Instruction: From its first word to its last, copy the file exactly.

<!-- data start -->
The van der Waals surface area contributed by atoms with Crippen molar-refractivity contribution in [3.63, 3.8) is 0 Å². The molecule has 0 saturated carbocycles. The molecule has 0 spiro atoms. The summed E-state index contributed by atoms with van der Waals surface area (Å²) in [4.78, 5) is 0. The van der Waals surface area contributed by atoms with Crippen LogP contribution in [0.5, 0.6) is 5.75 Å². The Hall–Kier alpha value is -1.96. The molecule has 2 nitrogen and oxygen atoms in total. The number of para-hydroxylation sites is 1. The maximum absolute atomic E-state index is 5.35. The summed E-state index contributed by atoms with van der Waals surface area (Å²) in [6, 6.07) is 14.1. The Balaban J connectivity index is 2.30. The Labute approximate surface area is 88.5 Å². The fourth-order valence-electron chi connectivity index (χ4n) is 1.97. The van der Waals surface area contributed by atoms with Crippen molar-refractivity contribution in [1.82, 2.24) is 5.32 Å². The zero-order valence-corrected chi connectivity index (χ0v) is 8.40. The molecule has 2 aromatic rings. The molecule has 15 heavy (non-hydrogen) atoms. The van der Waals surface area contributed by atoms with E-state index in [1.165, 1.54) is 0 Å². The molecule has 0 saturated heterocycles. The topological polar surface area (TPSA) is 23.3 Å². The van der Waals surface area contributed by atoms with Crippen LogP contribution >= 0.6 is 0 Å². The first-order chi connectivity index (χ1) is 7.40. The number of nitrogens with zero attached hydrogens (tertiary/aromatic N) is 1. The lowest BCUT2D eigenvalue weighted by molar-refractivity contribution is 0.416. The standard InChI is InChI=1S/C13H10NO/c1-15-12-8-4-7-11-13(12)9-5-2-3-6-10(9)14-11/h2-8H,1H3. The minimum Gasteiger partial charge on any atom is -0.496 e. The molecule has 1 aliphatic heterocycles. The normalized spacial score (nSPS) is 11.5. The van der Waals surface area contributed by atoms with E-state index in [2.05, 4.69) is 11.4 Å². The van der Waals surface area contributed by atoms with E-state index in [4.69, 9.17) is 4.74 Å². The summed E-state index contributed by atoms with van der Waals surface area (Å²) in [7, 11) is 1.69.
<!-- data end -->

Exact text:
The van der Waals surface area contributed by atoms with Crippen molar-refractivity contribution in [3.63, 3.8) is 0 Å². The molecule has 0 saturated carbocycles. The molecule has 0 spiro atoms. The summed E-state index contributed by atoms with van der Waals surface area (Å²) in [4.78, 5) is 0. The van der Waals surface area contributed by atoms with Crippen LogP contribution in [0.5, 0.6) is 5.75 Å². The Hall–Kier alpha value is -1.96. The molecule has 2 nitrogen and oxygen atoms in total. The number of para-hydroxylation sites is 1. The maximum absolute atomic E-state index is 5.35. The summed E-state index contributed by atoms with van der Waals surface area (Å²) in [6, 6.07) is 14.1. The Balaban J connectivity index is 2.30. The Labute approximate surface area is 88.5 Å². The fourth-order valence-electron chi connectivity index (χ4n) is 1.97. The van der Waals surface area contributed by atoms with Crippen molar-refractivity contribution in [1.82, 2.24) is 5.32 Å². The zero-order valence-corrected chi connectivity index (χ0v) is 8.40. The molecule has 2 aromatic rings. The molecule has 15 heavy (non-hydrogen) atoms. The van der Waals surface area contributed by atoms with E-state index in [1.165, 1.54) is 0 Å². The molecule has 0 saturated heterocycles. The topological polar surface area (TPSA) is 23.3 Å². The van der Waals surface area contributed by atoms with Crippen LogP contribution >= 0.6 is 0 Å². The first-order chi connectivity index (χ1) is 7.40. The number of nitrogens with zero attached hydrogens (tertiary/aromatic N) is 1. The lowest BCUT2D eigenvalue weighted by molar-refractivity contribution is 0.416. The standard InChI is InChI=1S/C13H10NO/c1-15-12-8-4-7-11-13(12)9-5-2-3-6-10(9)14-11/h2-8H,1H3. The minimum Gasteiger partial charge on any atom is -0.496 e. The molecule has 1 aliphatic heterocycles. The normalized spacial score (nSPS) is 11.5. The van der Waals surface area contributed by atoms with E-state index in [2.05, 4.69) is 11.4 Å². The van der Waals surface area contributed by atoms with E-state index in [4.69, 9.17) is 4.74 Å². The summed E-state index contributed by atoms with van der Waals surface area (Å²) in [7, 11) is 1.69.